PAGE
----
You only have to pick up any paper on any day in this country to find some kind of polemic against immigration. Whther it's bogus asylum seekers, official government figures, racial tensions, bureaucratic screw-ups, deportations, there's always bound to be someone, somewhere complaining about immigration to this country.
So reading this book was like a breath of fresh air. Winder traces the roots of immigration to these isles all the way from prehistory onwards, making the point that at some level we are all immigrants; we all bear strains of DNA from Celts, Romans, Picts, Scots, Vikings, Danes, Normans, French, Germans, West Indians, Indians, Chinese, Africans. Institutions we think of as quintessentially British are the brainchildren of immigrants: Rothschilds, Harrods, Marks & Spencers, Tesco, the list goes on.
Winder argues that immigration itself is a self-selecting process: only those with the most education, the most drive and ambition, the most determination and perseverance, are likely to overcome to immense obstacles standing in the way of successfully reaching and settling in Britain. And these kind of people are likely to be an asset to any country, not just this one. Statistics prove that the level of education, the level of professional qualifications held are higher amongst immigrants than they are in the rest of the general population - and yet time after time we see immigrants and asylum-seekers dismissed as lazy, criminal, uneducated. And this is quite apart from the fact that immigrants make up only 4% of the general population - hardly the flood we hear about.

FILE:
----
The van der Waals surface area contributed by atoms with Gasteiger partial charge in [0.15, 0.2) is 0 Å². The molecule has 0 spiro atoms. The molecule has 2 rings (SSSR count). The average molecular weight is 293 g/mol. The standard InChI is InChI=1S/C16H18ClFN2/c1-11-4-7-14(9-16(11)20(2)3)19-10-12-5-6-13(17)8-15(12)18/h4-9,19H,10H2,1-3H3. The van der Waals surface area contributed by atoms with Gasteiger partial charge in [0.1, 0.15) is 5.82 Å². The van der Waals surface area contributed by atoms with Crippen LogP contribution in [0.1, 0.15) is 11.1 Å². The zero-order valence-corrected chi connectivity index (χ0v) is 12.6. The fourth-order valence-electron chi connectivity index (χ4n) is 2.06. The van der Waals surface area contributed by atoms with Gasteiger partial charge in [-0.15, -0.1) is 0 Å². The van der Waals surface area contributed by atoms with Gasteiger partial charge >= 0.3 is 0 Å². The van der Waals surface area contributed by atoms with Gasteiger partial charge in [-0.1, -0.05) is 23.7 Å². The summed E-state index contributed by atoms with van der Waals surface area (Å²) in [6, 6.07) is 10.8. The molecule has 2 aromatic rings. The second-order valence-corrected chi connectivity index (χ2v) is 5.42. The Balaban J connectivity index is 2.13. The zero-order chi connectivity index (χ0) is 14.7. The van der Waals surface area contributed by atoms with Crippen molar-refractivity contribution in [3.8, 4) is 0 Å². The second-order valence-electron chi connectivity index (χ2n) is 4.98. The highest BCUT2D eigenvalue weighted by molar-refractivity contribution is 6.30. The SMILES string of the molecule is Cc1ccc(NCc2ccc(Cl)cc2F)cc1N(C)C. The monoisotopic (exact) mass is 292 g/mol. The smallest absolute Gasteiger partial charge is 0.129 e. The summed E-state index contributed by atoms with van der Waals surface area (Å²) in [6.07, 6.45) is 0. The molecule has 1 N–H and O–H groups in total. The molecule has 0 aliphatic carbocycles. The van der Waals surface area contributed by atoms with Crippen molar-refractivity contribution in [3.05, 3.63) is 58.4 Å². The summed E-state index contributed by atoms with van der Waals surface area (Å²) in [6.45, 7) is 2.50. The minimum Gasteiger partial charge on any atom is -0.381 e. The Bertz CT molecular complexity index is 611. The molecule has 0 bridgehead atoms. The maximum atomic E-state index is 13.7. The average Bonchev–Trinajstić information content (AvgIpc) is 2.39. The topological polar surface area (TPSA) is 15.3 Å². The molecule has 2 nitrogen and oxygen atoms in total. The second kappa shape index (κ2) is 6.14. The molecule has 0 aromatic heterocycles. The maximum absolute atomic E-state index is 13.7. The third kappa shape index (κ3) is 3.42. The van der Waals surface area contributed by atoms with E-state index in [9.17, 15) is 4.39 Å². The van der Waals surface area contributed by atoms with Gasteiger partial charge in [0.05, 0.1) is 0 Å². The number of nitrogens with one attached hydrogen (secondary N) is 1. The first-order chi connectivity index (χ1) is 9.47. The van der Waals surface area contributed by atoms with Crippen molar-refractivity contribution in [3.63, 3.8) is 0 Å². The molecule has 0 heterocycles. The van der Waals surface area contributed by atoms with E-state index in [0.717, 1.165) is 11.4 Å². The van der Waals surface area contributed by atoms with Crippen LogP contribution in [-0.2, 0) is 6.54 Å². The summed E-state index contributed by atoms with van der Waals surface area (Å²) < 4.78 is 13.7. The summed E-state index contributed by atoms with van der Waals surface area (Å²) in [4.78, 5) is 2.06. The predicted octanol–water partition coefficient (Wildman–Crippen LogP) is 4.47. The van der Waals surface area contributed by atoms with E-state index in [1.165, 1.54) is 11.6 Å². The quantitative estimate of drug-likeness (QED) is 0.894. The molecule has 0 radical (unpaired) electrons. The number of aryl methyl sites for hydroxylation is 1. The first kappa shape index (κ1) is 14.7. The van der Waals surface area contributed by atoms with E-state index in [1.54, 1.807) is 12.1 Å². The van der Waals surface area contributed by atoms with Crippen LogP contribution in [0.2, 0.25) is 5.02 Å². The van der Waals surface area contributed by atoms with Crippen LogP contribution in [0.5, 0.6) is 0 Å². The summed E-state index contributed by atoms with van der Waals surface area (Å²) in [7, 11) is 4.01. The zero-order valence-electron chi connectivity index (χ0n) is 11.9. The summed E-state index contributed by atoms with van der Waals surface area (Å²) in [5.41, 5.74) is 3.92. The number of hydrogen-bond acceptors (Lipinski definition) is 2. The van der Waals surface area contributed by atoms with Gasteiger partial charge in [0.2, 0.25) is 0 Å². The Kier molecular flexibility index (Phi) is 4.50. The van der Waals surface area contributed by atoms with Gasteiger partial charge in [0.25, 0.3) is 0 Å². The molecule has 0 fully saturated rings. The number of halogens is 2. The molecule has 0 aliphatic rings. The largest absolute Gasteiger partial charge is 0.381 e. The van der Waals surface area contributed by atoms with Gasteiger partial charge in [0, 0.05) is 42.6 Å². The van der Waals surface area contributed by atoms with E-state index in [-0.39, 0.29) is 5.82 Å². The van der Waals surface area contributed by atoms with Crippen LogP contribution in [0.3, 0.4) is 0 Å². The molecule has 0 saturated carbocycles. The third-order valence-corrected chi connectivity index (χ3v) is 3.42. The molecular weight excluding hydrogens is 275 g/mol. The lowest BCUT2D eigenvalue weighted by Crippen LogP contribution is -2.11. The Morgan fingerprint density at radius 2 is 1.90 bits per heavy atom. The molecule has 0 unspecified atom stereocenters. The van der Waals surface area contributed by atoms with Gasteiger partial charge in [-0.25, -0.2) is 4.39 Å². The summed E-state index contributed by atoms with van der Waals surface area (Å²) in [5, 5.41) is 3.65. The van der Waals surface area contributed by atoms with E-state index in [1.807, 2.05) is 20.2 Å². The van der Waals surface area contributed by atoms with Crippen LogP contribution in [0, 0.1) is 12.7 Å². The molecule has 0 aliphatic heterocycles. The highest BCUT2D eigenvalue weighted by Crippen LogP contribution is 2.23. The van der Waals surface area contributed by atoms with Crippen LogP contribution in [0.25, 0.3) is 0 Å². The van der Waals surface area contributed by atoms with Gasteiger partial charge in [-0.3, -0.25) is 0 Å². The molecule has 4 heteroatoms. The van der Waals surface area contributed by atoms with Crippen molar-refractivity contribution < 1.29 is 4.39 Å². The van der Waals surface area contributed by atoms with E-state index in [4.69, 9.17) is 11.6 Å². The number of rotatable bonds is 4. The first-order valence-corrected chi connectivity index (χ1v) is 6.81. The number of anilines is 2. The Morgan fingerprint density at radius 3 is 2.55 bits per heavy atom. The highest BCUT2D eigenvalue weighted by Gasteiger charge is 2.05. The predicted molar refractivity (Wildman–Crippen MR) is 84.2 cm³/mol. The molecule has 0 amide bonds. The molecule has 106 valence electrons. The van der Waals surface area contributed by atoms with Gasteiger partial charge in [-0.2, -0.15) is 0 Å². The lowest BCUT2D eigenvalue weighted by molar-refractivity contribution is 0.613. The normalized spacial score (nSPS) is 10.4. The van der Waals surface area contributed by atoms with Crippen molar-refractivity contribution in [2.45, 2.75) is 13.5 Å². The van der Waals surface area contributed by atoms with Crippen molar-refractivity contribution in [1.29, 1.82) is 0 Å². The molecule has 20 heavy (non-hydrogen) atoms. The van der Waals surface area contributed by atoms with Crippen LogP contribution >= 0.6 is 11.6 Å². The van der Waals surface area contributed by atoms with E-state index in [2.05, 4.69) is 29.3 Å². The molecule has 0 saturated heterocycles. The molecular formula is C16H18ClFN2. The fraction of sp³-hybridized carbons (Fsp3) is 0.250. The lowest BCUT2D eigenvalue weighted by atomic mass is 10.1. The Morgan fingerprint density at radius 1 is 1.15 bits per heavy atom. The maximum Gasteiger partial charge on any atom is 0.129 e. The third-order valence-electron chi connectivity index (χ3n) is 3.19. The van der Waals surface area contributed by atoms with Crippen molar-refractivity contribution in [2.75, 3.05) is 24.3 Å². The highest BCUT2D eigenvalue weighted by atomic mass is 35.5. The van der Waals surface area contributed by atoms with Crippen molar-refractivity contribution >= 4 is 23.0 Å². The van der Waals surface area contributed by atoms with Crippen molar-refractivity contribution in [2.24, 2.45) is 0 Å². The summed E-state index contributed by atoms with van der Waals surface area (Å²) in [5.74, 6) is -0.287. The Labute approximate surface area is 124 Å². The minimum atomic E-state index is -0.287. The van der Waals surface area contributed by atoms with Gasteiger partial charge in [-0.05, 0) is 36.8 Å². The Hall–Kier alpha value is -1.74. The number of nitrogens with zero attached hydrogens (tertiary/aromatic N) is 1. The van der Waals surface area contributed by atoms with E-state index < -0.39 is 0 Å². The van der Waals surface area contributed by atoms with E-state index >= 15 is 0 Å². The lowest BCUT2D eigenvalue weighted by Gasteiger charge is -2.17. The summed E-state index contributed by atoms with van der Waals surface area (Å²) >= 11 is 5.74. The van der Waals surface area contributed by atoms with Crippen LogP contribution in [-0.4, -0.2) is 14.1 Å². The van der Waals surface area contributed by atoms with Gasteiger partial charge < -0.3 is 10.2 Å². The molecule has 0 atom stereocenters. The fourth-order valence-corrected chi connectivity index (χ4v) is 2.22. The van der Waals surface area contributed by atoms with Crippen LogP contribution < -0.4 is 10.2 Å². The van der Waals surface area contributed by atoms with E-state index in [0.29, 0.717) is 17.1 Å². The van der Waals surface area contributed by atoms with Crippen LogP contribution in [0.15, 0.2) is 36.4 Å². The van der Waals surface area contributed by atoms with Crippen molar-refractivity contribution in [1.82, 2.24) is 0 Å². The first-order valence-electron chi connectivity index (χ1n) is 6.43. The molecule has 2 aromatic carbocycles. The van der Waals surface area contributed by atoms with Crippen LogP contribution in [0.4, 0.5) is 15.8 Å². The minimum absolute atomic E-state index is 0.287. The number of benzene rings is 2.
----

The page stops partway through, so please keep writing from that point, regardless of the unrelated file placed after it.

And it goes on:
This book isn't all a rant against the anti-immigration brigade. Time and again Winder discusses the seemingly-typical British response to immigration - we will moan and complain and put every obstacle in the path of potential immigrants, but we will let them in anyway. There will be prejudice and racial tension and strife, but there are no pogroms, no massacres, very little violence. We are the most begrudging of friends to the immigrant, Winder argues, but even that is sometimes more than enough.
And in the end, what a compliment, surely? That people from all over the world want to come here, want to come and benefit from our freedoms, our liberty, our openness, our liberalism, our opportunities and culture and education. Those of us who were born here didn't choose our country, our nationality, but isn't it surely a compliment that people choose to be British of all the countries in the world?